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Swedish same-sex couple welcome Muslim family


Swedish same-sex couple welcome Muslim family

Married couple Gabriella and Candel Webster host Syrian refugee Ahmad.
1 September 2016
Married couple Gabriella and Candel Webster host Syrian refugee Ahmad.

GOTHENBURG, Sweden – The last thing Syrian refugee Ahmad, a devout Muslim, expected when he arrived in Sweden with his two teenaged children last November was that they would be living in a church.

The Swedish Migration Agency's registration centre in Gothenburg was full, so officials had to find alternative accommodation for some of the new arrivals. Ahmad, 45, said it was one of the best things that happened to them.

"They received us with so much love, compassion and care," he said. “They were angels.”

At the church, he met Gabriella and Candel, two volunteers with the organization Refugees Welcome, which tries to match refugees with local hosts. Gabriella said that every time they visited the church they would see Ahmad sweeping the floors, playing with the children or helping with translations.

"He was always smiling, always eager to help," Gabriella said.

Gabriella and her partner, Candel, wanted to find somewhere better for Ahmad and his children, Ali, 18, and 16-year-old Hiba.

Church funding ran out, and it could no longer afford to keep hosting the refugees, so Gabriella and Candel offered Ahmad, Ali and Hiba their empty guest room. However, there was one sensitive matter that had not yet been discussed.

"I see how kind they are. I see their humanity, their love and kindness."

"We called and offered him a room in our house, and then we told him we are married,” Gabriella said. “He was very nice and polite but it all got very quiet. We thought he might change his mind.”

He did not.

As Ahmad was trying to get his bearings in his new surroundings, he was also wrapping his head around the fact that Gabriella and Candel were in a same-sex marriage.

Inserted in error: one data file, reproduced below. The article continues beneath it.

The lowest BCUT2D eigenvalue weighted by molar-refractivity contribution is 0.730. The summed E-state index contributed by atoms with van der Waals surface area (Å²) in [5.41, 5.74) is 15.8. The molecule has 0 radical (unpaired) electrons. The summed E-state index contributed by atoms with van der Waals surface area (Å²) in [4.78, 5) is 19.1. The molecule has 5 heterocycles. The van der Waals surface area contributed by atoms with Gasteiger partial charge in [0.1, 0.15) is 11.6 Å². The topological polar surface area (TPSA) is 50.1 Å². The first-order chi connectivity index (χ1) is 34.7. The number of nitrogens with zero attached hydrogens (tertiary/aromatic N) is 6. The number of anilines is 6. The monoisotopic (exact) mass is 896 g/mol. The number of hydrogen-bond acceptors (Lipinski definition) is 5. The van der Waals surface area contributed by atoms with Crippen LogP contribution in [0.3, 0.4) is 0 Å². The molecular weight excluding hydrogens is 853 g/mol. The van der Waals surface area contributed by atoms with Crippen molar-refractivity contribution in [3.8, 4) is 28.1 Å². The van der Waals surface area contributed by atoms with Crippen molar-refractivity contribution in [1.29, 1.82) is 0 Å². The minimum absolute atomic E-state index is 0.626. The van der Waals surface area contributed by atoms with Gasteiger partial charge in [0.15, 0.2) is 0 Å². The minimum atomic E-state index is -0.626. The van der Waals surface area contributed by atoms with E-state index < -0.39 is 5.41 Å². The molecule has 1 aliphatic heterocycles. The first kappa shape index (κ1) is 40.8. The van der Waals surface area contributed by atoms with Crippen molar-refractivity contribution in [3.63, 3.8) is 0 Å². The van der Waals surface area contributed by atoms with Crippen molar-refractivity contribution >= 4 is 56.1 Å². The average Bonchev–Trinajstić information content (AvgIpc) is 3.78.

“I see how kind they are. I see their humanity, their love and kindness,” he said. “They run to take care of people who are not even from their own country nor speak their own language. They gave me life again."

Ahmad had lived in Kuwait for 30 years. He was doing well, working in construction and development, when a series of unfortunate events forced him to flee. His wife died last year, then he lost his job in Kuwait and thus his work permit and residency. Back home in Syria, his house in the city of Homs was destroyed in the conflict.

His application for a visa to go to Sweden was unsuccessful, so he flew to Turkey and made the hazardous journey to Greece, then onwards to Sweden, like thousands of refugees.

Candel said that living with Ahmad and his children had been very smooth.

"We get an extended family, we get to know about a new language, great food, and culture, and they get a fast track into society," she said.


This story is part of a series entitled No Stranger Place, which was developed and photographed by Aubrey Wade in partnership with UNHCR, profiling refugees and their hosts across Europe. One year on from the drowning of three-year-old Syrian refugee Alan Kurdi, thousands of people have come together to bridge cultural divides and language barriers, embracing compassion, hope and humanity – even as some European governments continue to build obstacles. Their generosity is an example to the world.

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